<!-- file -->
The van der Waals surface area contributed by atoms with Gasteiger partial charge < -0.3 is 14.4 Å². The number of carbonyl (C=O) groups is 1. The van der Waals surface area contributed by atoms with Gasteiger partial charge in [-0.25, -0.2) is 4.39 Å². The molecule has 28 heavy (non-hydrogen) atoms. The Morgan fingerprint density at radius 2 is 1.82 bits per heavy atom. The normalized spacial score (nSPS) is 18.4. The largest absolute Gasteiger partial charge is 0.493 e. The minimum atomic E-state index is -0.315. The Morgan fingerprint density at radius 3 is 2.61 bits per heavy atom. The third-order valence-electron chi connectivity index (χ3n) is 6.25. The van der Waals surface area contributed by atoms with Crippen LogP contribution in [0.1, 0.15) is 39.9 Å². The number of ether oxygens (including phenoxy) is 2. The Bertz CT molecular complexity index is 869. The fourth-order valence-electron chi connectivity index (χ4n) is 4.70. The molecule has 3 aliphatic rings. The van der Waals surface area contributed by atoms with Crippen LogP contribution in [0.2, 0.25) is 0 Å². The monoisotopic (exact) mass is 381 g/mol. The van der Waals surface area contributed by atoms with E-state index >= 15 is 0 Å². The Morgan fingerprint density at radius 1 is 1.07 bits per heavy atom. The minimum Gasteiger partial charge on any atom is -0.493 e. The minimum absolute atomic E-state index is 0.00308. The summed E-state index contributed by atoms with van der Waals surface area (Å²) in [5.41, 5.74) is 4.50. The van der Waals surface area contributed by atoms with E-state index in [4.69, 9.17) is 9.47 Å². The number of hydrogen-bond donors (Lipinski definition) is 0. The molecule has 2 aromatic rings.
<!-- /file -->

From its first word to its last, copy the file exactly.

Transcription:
The van der Waals surface area contributed by atoms with Gasteiger partial charge < -0.3 is 14.4 Å². The number of carbonyl (C=O) groups is 1. The van der Waals surface area contributed by atoms with Gasteiger partial charge in [-0.25, -0.2) is 4.39 Å². The molecule has 28 heavy (non-hydrogen) atoms. The Morgan fingerprint density at radius 2 is 1.82 bits per heavy atom. The normalized spacial score (nSPS) is 18.4. The largest absolute Gasteiger partial charge is 0.493 e. The minimum atomic E-state index is -0.315. The Morgan fingerprint density at radius 3 is 2.61 bits per heavy atom. The third-order valence-electron chi connectivity index (χ3n) is 6.25. The van der Waals surface area contributed by atoms with Crippen LogP contribution in [0.1, 0.15) is 39.9 Å². The number of ether oxygens (including phenoxy) is 2. The Bertz CT molecular complexity index is 869. The fourth-order valence-electron chi connectivity index (χ4n) is 4.70. The molecule has 3 aliphatic rings. The van der Waals surface area contributed by atoms with Crippen LogP contribution in [0.2, 0.25) is 0 Å². The monoisotopic (exact) mass is 381 g/mol. The van der Waals surface area contributed by atoms with E-state index >= 15 is 0 Å². The Morgan fingerprint density at radius 1 is 1.07 bits per heavy atom. The minimum Gasteiger partial charge on any atom is -0.493 e. The minimum absolute atomic E-state index is 0.00308. The summed E-state index contributed by atoms with van der Waals surface area (Å²) in [5.41, 5.74) is 4.50. The van der Waals surface area contributed by atoms with E-state index in [4.69, 9.17) is 9.47 Å². The number of hydrogen-bond donors (Lipinski definition) is 0. The molecule has 2 aromatic rings.